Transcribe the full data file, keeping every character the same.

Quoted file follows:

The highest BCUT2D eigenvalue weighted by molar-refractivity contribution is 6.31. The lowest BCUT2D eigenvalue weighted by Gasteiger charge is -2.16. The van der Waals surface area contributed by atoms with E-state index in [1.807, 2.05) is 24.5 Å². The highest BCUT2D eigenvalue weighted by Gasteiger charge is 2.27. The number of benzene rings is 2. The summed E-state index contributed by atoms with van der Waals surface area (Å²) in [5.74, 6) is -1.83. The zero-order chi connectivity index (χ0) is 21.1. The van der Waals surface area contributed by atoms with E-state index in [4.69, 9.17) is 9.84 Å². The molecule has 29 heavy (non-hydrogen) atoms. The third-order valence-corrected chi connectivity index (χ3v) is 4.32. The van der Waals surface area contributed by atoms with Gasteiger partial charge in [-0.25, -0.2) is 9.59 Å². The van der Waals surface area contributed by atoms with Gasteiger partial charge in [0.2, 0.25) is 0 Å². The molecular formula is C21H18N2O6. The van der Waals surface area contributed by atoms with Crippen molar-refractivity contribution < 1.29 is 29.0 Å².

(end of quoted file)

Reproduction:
The highest BCUT2D eigenvalue weighted by molar-refractivity contribution is 6.31. The lowest BCUT2D eigenvalue weighted by Gasteiger charge is -2.16. The van der Waals surface area contributed by atoms with E-state index in [1.807, 2.05) is 24.5 Å². The highest BCUT2D eigenvalue weighted by Gasteiger charge is 2.27. The number of benzene rings is 2. The summed E-state index contributed by atoms with van der Waals surface area (Å²) in [5.74, 6) is -1.83. The zero-order chi connectivity index (χ0) is 21.1. The van der Waals surface area contributed by atoms with E-state index in [4.69, 9.17) is 9.84 Å². The molecule has 29 heavy (non-hydrogen) atoms. The third-order valence-corrected chi connectivity index (χ3v) is 4.32. The van der Waals surface area contributed by atoms with Gasteiger partial charge in [-0.25, -0.2) is 9.59 Å². The van der Waals surface area contributed by atoms with Gasteiger partial charge in [0.2, 0.25) is 0 Å². The molecular formula is C21H18N2O6. The van der Waals surface area contributed by atoms with Crippen molar-refractivity contribution < 1.29 is 29.0 Å².